Today was the day that I was expecting the proof copies of my novel to arrive.

I waited in all day, but then the postman came just as I was dropping Belle back at college in the afternoon and when I got back my parcel was outside behind the bin. Not the most salubrious of starts to my novel writing career, but potentially quite fitting with the tone of the book, plus it makes a nice intro to this post.

Once I’d retrieved the parcel from behind the wheel bin, avoiding falling into the green box full of empty cat food tins, I took it inside, into the kitchen, and opened it.

Inside I found these:

Playgroups and prosecco

They look pretty nice don’t they? Thicker than I imagined, but then I did write 95,000 words, (can you believe!), so I suppose they do take up space. I looked at them stacked for a little while. I liked the neatness of them. I imagined them on one of those tables as you go into Waterstones. View Post

In association with the Money Advice Service

Bringing up two children, mainly on my own, the first one in tow when I was just 17, hasn’t always been easy financially.

Over the years I’ve accumulated debts, worried about them, tried to ignore them, faced up to them, paid them off, eaten 9p noodles for dinner regularly and switched jobs so many times that I found myself with seven separate pension pots.

Let’s call it a journey. Things always sound sexier when you call them a journey don’t they?

My point is that over the years I’ve been poor and I’ve been less poor, but I’ve learnt lessons. Some of them big ones, some not so big. One of the most important financial lessons I’ve learnt is that the very worse thing you can do is to bury your head in the sand and pretend that you don’t need to think about finances.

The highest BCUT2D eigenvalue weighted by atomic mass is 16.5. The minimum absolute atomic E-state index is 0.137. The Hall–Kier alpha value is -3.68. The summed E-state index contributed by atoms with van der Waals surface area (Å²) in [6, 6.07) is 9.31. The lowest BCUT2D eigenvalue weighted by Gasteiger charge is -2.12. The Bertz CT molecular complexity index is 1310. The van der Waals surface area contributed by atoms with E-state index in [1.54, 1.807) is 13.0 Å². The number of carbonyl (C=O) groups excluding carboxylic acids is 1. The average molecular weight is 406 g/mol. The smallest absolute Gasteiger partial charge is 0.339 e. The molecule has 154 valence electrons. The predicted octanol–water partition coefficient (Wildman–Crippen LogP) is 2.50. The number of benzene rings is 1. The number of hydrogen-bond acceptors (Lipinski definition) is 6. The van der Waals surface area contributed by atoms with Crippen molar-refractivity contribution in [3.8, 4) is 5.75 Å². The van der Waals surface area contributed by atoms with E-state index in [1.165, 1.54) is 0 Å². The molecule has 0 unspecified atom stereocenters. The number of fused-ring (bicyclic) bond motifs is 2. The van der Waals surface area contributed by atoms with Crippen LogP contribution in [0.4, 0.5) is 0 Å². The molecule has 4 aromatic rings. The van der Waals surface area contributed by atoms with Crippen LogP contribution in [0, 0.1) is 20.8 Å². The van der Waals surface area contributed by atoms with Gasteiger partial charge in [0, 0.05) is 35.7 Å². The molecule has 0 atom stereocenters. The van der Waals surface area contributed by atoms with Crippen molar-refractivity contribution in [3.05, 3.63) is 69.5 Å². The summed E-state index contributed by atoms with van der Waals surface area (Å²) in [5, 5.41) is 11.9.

Spoiler: YOU DO.

The good news though is that there is a lot of support and information out there, and once you start learning more about the financial matters that impact you and your family you can quickly feel much more in control – it can actually feel very empowering and is great for your mental health too.

This week – 12-18 November – is Talk Money Week, a new public awareness week from the Money Advice Service to help encourage people to have more open conversations about money. With this in mind, and to show you that money doesn’t need to be scary, I’ve put together a list of nine ideas for parents (and non-parents) that could save you money either right now this very second, or for years to come. All of these would make great starting points for discussions about money with family and friends.

Face up to your debt

If you’re struggling with debt at the moment chances are you’re doing your best to ignore the FACTS of the situation. When I was in debt in my mid-twenties, post single parent degree, it’s exactly what I did for a good couple of years and it is a guaranteed way to make yourself feel terrible. Not only that, it doesn’t do you any favours financially as interest just racks up and people get cross. It turns out that banks and credit card companies aren’t keen on being ignored.

If I could offer just one piece of advice it would be to take a deep breath, get all those letters out of the back of the drawer, and start making a plan for how you’re going to tackle it. You will find that if you are honest and communicative most lenders will want to help come to a manageable arrangement with you – far better for them to have you paying them back five pounds a month than nothing at all.